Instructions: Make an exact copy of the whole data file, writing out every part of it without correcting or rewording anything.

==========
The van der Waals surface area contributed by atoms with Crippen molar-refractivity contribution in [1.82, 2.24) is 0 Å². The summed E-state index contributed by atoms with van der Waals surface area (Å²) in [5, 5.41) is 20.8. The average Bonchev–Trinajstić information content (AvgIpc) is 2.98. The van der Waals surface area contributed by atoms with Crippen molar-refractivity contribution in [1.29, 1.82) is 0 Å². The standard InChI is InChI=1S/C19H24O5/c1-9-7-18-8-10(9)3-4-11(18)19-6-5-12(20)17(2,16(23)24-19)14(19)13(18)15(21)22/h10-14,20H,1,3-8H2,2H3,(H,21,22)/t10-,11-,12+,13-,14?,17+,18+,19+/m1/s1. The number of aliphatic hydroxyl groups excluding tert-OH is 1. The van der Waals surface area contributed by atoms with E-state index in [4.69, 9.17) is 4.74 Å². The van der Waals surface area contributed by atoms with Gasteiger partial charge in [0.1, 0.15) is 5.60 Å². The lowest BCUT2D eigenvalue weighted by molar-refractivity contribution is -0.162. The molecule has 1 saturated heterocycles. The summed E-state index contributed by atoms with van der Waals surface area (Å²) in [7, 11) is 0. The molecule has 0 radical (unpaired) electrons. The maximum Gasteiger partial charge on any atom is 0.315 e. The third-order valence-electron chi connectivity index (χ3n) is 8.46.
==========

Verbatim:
The van der Waals surface area contributed by atoms with Crippen molar-refractivity contribution in [1.82, 2.24) is 0 Å². The summed E-state index contributed by atoms with van der Waals surface area (Å²) in [5, 5.41) is 20.8. The average Bonchev–Trinajstić information content (AvgIpc) is 2.98. The van der Waals surface area contributed by atoms with Crippen molar-refractivity contribution in [1.29, 1.82) is 0 Å². The standard InChI is InChI=1S/C19H24O5/c1-9-7-18-8-10(9)3-4-11(18)19-6-5-12(20)17(2,16(23)24-19)14(19)13(18)15(21)22/h10-14,20H,1,3-8H2,2H3,(H,21,22)/t10-,11-,12+,13-,14?,17+,18+,19+/m1/s1. The number of aliphatic hydroxyl groups excluding tert-OH is 1. The van der Waals surface area contributed by atoms with E-state index in [4.69, 9.17) is 4.74 Å². The van der Waals surface area contributed by atoms with Gasteiger partial charge in [0.1, 0.15) is 5.60 Å². The lowest BCUT2D eigenvalue weighted by molar-refractivity contribution is -0.162. The molecule has 1 saturated heterocycles. The summed E-state index contributed by atoms with van der Waals surface area (Å²) in [7, 11) is 0. The molecule has 0 radical (unpaired) electrons. The maximum Gasteiger partial charge on any atom is 0.315 e. The third-order valence-electron chi connectivity index (χ3n) is 8.46.